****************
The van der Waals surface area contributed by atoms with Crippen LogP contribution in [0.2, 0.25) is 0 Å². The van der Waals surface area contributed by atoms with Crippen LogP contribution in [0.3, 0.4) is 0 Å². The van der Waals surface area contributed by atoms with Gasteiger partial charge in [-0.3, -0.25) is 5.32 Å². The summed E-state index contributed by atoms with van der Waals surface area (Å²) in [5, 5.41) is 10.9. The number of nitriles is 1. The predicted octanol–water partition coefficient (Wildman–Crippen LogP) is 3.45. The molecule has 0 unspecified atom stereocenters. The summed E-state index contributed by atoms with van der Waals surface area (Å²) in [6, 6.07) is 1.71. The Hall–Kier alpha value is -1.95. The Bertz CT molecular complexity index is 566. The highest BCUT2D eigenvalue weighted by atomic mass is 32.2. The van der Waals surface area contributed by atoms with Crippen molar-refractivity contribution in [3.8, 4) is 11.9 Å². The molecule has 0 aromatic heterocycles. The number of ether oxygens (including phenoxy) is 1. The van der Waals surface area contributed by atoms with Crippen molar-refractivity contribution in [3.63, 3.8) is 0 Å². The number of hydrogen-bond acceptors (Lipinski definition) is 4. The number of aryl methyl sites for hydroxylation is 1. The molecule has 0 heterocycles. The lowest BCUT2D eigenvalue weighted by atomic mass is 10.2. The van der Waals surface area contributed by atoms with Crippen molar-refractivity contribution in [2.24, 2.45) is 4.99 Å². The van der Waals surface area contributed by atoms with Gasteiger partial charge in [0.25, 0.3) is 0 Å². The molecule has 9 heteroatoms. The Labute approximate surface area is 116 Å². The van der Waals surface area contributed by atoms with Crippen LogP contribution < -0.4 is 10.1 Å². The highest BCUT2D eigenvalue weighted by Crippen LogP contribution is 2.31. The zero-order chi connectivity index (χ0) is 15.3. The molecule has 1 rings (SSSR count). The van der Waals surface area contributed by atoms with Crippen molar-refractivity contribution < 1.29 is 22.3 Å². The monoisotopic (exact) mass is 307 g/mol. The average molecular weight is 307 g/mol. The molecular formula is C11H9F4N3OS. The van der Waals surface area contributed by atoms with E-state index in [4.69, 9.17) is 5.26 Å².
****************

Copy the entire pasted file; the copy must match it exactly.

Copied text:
The van der Waals surface area contributed by atoms with Crippen LogP contribution in [0.2, 0.25) is 0 Å². The van der Waals surface area contributed by atoms with Crippen LogP contribution in [0.3, 0.4) is 0 Å². The van der Waals surface area contributed by atoms with Gasteiger partial charge in [-0.3, -0.25) is 5.32 Å². The summed E-state index contributed by atoms with van der Waals surface area (Å²) in [5, 5.41) is 10.9. The number of nitriles is 1. The predicted octanol–water partition coefficient (Wildman–Crippen LogP) is 3.45. The molecule has 0 unspecified atom stereocenters. The summed E-state index contributed by atoms with van der Waals surface area (Å²) in [6, 6.07) is 1.71. The Hall–Kier alpha value is -1.95. The Bertz CT molecular complexity index is 566. The highest BCUT2D eigenvalue weighted by atomic mass is 32.2. The van der Waals surface area contributed by atoms with Crippen molar-refractivity contribution in [3.8, 4) is 11.9 Å². The molecule has 0 aromatic heterocycles. The number of ether oxygens (including phenoxy) is 1. The van der Waals surface area contributed by atoms with Crippen molar-refractivity contribution in [3.63, 3.8) is 0 Å². The number of hydrogen-bond acceptors (Lipinski definition) is 4. The number of aryl methyl sites for hydroxylation is 1. The molecule has 0 heterocycles. The lowest BCUT2D eigenvalue weighted by atomic mass is 10.2. The van der Waals surface area contributed by atoms with Crippen molar-refractivity contribution in [2.24, 2.45) is 4.99 Å². The van der Waals surface area contributed by atoms with Gasteiger partial charge in [0.25, 0.3) is 0 Å². The molecule has 9 heteroatoms. The Labute approximate surface area is 116 Å². The van der Waals surface area contributed by atoms with Crippen LogP contribution < -0.4 is 10.1 Å². The highest BCUT2D eigenvalue weighted by Crippen LogP contribution is 2.31. The zero-order chi connectivity index (χ0) is 15.3. The molecule has 1 rings (SSSR count). The van der Waals surface area contributed by atoms with Crippen molar-refractivity contribution < 1.29 is 22.3 Å². The monoisotopic (exact) mass is 307 g/mol. The average molecular weight is 307 g/mol. The molecular formula is C11H9F4N3OS. The van der Waals surface area contributed by atoms with E-state index in [4.69, 9.17) is 5.26 Å².